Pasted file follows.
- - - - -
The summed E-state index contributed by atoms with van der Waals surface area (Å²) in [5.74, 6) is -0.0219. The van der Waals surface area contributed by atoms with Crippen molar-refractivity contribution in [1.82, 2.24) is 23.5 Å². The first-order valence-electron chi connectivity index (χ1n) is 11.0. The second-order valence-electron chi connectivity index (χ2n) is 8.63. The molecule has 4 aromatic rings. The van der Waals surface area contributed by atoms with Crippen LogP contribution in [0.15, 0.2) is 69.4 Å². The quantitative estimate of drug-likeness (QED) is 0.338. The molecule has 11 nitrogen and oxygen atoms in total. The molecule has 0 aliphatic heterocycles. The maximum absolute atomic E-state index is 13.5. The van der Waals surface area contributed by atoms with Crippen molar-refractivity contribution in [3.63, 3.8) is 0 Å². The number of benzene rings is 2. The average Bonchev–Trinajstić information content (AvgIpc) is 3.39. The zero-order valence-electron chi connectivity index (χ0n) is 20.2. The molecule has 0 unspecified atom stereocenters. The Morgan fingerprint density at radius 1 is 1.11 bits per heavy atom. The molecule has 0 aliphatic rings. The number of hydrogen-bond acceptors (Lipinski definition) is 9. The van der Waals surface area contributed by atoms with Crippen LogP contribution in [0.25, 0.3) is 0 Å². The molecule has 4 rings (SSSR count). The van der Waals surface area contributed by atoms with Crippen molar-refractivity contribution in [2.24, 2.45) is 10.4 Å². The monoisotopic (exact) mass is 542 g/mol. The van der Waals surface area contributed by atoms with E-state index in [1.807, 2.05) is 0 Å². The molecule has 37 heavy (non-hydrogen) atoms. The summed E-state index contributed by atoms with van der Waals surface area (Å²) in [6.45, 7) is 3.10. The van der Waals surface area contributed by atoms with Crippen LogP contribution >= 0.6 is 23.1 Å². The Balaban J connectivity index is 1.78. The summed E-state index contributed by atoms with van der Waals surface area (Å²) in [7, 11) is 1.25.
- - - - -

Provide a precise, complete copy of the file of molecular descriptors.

The summed E-state index contributed by atoms with van der Waals surface area (Å²) in [5.74, 6) is -0.0219. The van der Waals surface area contributed by atoms with Crippen molar-refractivity contribution in [1.82, 2.24) is 23.5 Å². The first-order valence-electron chi connectivity index (χ1n) is 11.0. The second-order valence-electron chi connectivity index (χ2n) is 8.63. The molecule has 4 aromatic rings. The van der Waals surface area contributed by atoms with Crippen LogP contribution in [0.15, 0.2) is 69.4 Å². The quantitative estimate of drug-likeness (QED) is 0.338. The molecule has 11 nitrogen and oxygen atoms in total. The molecule has 0 aliphatic heterocycles. The maximum absolute atomic E-state index is 13.5. The van der Waals surface area contributed by atoms with Crippen molar-refractivity contribution in [3.63, 3.8) is 0 Å². The number of benzene rings is 2. The average Bonchev–Trinajstić information content (AvgIpc) is 3.39. The zero-order valence-electron chi connectivity index (χ0n) is 20.2. The molecule has 0 unspecified atom stereocenters. The Morgan fingerprint density at radius 1 is 1.11 bits per heavy atom. The molecule has 0 aliphatic rings. The number of hydrogen-bond acceptors (Lipinski definition) is 9. The van der Waals surface area contributed by atoms with Crippen LogP contribution in [0.25, 0.3) is 0 Å². The molecule has 4 rings (SSSR count). The van der Waals surface area contributed by atoms with Crippen molar-refractivity contribution in [2.24, 2.45) is 10.4 Å². The monoisotopic (exact) mass is 542 g/mol. The van der Waals surface area contributed by atoms with E-state index in [1.807, 2.05) is 0 Å². The molecule has 37 heavy (non-hydrogen) atoms. The summed E-state index contributed by atoms with van der Waals surface area (Å²) in [6.45, 7) is 3.10. The van der Waals surface area contributed by atoms with Crippen LogP contribution >= 0.6 is 23.1 Å². The Balaban J connectivity index is 1.78. The summed E-state index contributed by atoms with van der Waals surface area (Å²) in [7, 11) is 1.25.